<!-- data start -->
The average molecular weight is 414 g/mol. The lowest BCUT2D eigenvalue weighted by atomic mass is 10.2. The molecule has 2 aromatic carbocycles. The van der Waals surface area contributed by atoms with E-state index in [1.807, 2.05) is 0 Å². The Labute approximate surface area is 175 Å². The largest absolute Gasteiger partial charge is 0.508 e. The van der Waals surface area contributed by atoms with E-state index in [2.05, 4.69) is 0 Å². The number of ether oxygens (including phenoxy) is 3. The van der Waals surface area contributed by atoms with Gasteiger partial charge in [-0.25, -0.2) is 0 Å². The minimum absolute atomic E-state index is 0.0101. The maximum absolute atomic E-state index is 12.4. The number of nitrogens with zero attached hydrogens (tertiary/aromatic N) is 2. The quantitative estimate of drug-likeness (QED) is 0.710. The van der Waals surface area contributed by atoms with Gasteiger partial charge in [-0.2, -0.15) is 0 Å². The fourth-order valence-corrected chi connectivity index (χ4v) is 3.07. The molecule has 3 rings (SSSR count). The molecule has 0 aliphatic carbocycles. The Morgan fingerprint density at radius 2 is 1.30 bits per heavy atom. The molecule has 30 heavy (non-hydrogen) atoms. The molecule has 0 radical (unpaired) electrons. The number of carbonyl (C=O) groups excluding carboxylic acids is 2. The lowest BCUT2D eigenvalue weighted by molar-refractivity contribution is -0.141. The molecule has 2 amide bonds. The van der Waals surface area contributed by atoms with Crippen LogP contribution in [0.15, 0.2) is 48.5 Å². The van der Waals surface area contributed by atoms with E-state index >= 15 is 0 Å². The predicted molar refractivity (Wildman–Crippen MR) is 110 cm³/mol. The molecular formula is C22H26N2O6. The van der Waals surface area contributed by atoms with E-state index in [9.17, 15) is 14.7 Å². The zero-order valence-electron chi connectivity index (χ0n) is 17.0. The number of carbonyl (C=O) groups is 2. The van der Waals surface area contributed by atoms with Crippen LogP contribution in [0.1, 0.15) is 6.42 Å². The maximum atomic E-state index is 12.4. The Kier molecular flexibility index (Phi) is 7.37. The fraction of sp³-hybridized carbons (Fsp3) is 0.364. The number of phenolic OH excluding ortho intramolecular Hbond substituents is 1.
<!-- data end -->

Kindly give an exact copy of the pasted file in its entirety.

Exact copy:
The average molecular weight is 414 g/mol. The lowest BCUT2D eigenvalue weighted by atomic mass is 10.2. The molecule has 2 aromatic carbocycles. The van der Waals surface area contributed by atoms with E-state index in [1.807, 2.05) is 0 Å². The Labute approximate surface area is 175 Å². The largest absolute Gasteiger partial charge is 0.508 e. The van der Waals surface area contributed by atoms with E-state index in [2.05, 4.69) is 0 Å². The number of ether oxygens (including phenoxy) is 3. The van der Waals surface area contributed by atoms with Gasteiger partial charge in [-0.25, -0.2) is 0 Å². The minimum absolute atomic E-state index is 0.0101. The maximum absolute atomic E-state index is 12.4. The number of nitrogens with zero attached hydrogens (tertiary/aromatic N) is 2. The quantitative estimate of drug-likeness (QED) is 0.710. The van der Waals surface area contributed by atoms with Gasteiger partial charge in [-0.2, -0.15) is 0 Å². The fourth-order valence-corrected chi connectivity index (χ4v) is 3.07. The molecule has 3 rings (SSSR count). The molecule has 0 aliphatic carbocycles. The Morgan fingerprint density at radius 2 is 1.30 bits per heavy atom. The molecule has 30 heavy (non-hydrogen) atoms. The molecule has 0 radical (unpaired) electrons. The number of carbonyl (C=O) groups excluding carboxylic acids is 2. The lowest BCUT2D eigenvalue weighted by molar-refractivity contribution is -0.141. The molecule has 2 amide bonds. The van der Waals surface area contributed by atoms with Crippen LogP contribution in [0.15, 0.2) is 48.5 Å². The van der Waals surface area contributed by atoms with E-state index >= 15 is 0 Å². The predicted molar refractivity (Wildman–Crippen MR) is 110 cm³/mol. The molecular formula is C22H26N2O6. The van der Waals surface area contributed by atoms with E-state index in [9.17, 15) is 14.7 Å². The zero-order valence-electron chi connectivity index (χ0n) is 17.0. The number of carbonyl (C=O) groups is 2. The van der Waals surface area contributed by atoms with Crippen LogP contribution in [0.1, 0.15) is 6.42 Å². The maximum atomic E-state index is 12.4. The Kier molecular flexibility index (Phi) is 7.37. The fraction of sp³-hybridized carbons (Fsp3) is 0.364. The number of phenolic OH excluding ortho intramolecular Hbond substituents is 1.